• On a significant number of third downs the Jaguars utilized a nickel package with two 3-techs and two wide 9s.
  • The coverage revolved around cover 3 and cover 1, often utilizing press.


The Jaguars defense was successful because it had very clearly defined roles for its personnel that allowed them to operate very specifically within the scheme. Establishing and coaching these roles to the 49ers’ players is going to be the defensive coaching staff’s most important task this offseason and beyond. These roles are fairly easy to outline:

Strong side defensive end - The Jaguars’ 5/7tech strong side defensive end on base downs and in most nickel situations was a run stopper, Tyson Alualu (6’3, 304lbs). The question here is whether the 49ers have a player who can fit that particular role well.

It seems most likely that Arik Armstead will attempt to fill this role on base downs, as well as having the capacity to slide inside and rush the passer within some of the aforementioned double three-tech defensive tackle nickel packages. That role would be slightly different from what the Jaguars expect from Alualu as he was a two-down player for them.

Ron Blair would also be an option to fill this slightly altered role and may actually be the better option. Quinton Dial could be expected to play more like Alualu as a two down run stopping end who comes off the field on third downs.

3-tech defensive tackle - The Jaguars use Malik Jackson as their 3-tech defensive tackle and he is a three down player. He is their premier interior pass rusher and one of the best in the league in this role.

The 49ers could use DeForest Buckner or Arik Armstead here. There are of course questions about them transitioning to the role but they both have the length and ability to beat interior blockers in order to be effective. The big question mark for both players is about their ability to stop the run.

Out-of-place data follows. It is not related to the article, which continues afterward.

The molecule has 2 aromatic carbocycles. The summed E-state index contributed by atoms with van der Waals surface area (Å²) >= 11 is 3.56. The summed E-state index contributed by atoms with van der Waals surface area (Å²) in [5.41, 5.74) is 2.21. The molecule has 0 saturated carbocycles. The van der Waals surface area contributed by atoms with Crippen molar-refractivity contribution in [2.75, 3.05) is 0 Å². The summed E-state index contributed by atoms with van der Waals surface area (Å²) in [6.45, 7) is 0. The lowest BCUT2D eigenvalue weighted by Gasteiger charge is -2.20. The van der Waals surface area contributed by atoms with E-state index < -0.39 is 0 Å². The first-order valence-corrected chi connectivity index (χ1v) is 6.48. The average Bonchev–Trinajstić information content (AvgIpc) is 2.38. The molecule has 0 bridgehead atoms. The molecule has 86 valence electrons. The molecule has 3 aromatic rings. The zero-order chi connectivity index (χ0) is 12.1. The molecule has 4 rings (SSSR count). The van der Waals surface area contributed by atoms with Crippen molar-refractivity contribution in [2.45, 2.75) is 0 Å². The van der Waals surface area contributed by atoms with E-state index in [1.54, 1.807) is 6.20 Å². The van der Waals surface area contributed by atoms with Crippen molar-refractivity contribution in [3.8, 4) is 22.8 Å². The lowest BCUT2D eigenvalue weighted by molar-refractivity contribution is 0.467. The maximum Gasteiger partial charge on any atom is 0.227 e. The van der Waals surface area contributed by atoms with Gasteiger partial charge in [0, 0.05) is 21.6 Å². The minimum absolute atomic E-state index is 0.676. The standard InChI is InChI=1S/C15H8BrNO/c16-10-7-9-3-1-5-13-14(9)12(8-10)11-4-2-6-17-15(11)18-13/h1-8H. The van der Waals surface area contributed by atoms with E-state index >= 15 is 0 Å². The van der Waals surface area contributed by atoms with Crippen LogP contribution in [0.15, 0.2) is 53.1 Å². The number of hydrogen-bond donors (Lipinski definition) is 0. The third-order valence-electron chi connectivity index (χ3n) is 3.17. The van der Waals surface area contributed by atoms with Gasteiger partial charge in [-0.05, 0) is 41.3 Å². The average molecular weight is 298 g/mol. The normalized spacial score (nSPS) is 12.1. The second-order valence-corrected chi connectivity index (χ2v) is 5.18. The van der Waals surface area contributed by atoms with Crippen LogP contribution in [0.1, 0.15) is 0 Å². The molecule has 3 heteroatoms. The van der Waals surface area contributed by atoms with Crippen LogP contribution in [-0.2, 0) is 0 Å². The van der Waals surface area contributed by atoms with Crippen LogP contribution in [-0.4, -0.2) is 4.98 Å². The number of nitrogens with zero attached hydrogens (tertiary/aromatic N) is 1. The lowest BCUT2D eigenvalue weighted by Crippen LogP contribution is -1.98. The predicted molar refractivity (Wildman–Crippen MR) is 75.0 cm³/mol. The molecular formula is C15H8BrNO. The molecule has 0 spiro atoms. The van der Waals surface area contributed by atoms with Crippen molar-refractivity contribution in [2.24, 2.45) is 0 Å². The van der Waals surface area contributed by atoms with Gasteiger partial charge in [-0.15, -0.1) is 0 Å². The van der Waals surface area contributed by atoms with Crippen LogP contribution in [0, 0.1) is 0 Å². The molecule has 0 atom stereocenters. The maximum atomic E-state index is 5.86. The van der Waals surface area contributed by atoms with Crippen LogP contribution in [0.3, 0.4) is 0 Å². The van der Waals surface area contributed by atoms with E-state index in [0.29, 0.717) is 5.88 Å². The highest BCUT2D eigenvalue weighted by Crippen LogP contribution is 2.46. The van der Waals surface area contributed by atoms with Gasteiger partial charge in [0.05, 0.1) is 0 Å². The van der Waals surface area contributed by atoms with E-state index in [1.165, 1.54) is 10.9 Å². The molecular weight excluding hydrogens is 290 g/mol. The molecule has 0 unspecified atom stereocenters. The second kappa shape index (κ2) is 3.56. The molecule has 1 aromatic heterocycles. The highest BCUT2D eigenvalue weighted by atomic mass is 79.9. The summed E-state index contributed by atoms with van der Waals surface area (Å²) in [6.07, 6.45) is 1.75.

Nose tackle - The Jaguars’ nose tackle varied significantly this year, but again this player is largely a two down player. At this point, Earl Mitchell looks like the option at nose tackle, backed up by Chris Jones and Mike Purcell.

LEO - Yannick Ngakoue was the LEO for the Jaguars. Neither the Jaguars or the Falcons have a LEO with Cliff Avril’s explosiveness but Ngakoue proved himself to be an effective weapon off the edge with 8 sacks as a rookie and 4 forced fumbles. He was used in a variety of ways, sometimes being on the strong side of the formation in certain 4-3 packages.

The 49ers do not have a player with the Ngakoue’s combination of pass rushing productivity and athleticism, but at this moment it appears that Aaron Lynch is the player they will try and use as their LEO on base downs. He has a similar athletic profile to Ngakoue (when in shape) and can provide similar versatility regarding his ability to play on the strong side of certain packages if required.

Sub-package edge rusher - Dante Fowler Jr is the backup LEO for the Jaguars and comes in as a situational pass rusher, normally on third downs. The 49ers could use both Eli Harold and Tank Carradine in this way, or alternatively play the OTTO here.

OTTO - Myles Jack. He tends to only be on the field on rushing downs. If he is not the OTTO he will play as an off ball linebacker, normally as the SAM. Jack is a rare player, who could quite capably play as a WILL as well. He can rush the passer, cover the hook and flat zones as well as tight ends and running backs (occasionally being asked to cover receivers) and defend the run.

The 49ers do not have a player with this versatility but Ahmad Brooks or Malcolm Smith make the most sense as OTTOs, though will require less varied responsibilities to be successful.

MIKE - Paul Posluszny. He primarily operates off the ball, covering hook zones and occasionally running backs. Additionally he is often used as a pass rusher or at least threatens to rush, primarily in A gap pressure looks in nickel packages. Navorro Bowman could be very effective in this role.